Lauren J. Asher, president of the Institute for College Access & Success, which runs the Project on Student Debt, said that the no-loan and limited-loan pledges made by colleges like Williams sent a significant message to students about what it would really cost for them to attend a given institution. "These pledges are really welcome mats for lower and moderate-income students who might not otherwise see past the sticker price," Ms. Asher said.

She said that though institutions with no-loan programs are an easier sell to students, a moderate-loan program, like the one Williams is moving to, is the next best thing. "They are, in fact, limiting loan expectations, which is heartening," Ms. Asher said.

In his letter, Mr. Wagner said that Williams intends to remain affordable, but that there are new limits on what it can spend. "The college's focus is on adjusting to this new reality in ways that will protect our core academic mission for the long run, keep Williams widely affordable and accessible, and value the great dedication of our faculty and staff."


1. commserver - February 02, 2010 at 08:11 am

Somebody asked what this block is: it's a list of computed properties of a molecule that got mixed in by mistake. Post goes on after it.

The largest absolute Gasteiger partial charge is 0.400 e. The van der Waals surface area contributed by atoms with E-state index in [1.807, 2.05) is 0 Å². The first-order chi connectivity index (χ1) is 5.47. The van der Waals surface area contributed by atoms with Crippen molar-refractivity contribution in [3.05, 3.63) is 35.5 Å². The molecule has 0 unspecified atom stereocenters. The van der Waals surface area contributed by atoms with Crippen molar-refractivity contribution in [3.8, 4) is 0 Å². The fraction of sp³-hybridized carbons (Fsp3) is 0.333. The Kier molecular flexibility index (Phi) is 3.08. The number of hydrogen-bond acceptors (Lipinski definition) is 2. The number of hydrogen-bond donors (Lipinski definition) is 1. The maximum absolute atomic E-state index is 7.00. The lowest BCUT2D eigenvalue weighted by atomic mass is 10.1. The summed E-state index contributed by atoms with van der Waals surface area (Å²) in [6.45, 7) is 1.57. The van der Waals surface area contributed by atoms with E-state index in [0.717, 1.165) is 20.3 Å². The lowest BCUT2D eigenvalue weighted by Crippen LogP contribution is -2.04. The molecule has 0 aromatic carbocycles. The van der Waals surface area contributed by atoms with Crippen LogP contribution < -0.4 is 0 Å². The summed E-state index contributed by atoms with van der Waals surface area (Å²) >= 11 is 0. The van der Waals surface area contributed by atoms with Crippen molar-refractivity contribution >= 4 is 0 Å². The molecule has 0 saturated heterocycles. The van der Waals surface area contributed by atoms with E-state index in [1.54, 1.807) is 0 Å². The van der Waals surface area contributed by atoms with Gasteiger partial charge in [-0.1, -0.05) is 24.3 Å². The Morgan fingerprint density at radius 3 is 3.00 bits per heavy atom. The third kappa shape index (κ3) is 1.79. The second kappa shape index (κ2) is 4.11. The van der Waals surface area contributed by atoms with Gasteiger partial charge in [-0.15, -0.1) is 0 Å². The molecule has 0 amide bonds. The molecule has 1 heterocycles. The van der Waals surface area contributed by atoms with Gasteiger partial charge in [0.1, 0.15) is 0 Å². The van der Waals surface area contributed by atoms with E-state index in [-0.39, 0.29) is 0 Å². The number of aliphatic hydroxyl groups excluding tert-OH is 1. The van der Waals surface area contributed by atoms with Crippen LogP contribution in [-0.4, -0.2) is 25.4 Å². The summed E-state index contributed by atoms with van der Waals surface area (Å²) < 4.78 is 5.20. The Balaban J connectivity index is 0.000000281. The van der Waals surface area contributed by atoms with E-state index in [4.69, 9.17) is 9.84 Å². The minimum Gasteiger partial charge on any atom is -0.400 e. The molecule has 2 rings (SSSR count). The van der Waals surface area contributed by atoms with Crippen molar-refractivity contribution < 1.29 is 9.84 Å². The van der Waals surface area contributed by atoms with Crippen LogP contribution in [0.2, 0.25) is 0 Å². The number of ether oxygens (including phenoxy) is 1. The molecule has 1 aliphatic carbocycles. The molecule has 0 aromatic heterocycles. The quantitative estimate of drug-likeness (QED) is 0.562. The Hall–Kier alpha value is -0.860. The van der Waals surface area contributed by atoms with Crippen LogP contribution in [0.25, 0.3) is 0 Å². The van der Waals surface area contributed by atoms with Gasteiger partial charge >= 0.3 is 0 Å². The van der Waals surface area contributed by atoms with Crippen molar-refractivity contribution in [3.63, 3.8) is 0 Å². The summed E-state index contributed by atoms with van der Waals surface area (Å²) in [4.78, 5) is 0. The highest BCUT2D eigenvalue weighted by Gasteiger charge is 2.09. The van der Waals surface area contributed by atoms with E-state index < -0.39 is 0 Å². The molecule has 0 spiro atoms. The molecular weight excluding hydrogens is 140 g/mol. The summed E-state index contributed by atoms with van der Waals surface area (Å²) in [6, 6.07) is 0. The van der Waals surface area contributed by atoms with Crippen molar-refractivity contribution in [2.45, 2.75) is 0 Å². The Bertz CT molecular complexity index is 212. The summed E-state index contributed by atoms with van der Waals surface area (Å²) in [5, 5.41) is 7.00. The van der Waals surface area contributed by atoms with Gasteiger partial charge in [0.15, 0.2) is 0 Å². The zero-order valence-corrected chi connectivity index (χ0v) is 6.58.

My daughter is a member of the class of 2013 at Williams COllege. Even though she won't be affected by the change, it makes me reflect on the repercussions. I have recently had my adjunct teaching assignments be reduced, thus reducing the income from that area. Unfortunately, the financial aid office says that my overall income is approximately the same (due to retroactive pay raise from regular job). Even though my net income is reduced, I will not see any benefit until next year.

The need for students to take on loans is troublesome. Evewn though my daughter didn't need to take on load, she did so to lighten the load on me. If she were to have to take on loans beyond the current amount the total will be burdensome in a period of uncertainty.

The resuolt would be my daughter might not have been able to go to Williams.

2. blue_state_academic - February 02, 2010 at 09:17 am

commserver: and if your daughter hadn't gone to Williams, I'm sure there were many other fine institutions around the country that she could have afforded, and would have received an excellent education at also. The point is that this policy change by Williams is unlikely to have any impact on college access or completion in the country; it may shuffle a small handful of students around a bit, but other than that, nobody is going to be hurt by it.

3. alexami - February 02, 2010 at 09:50 am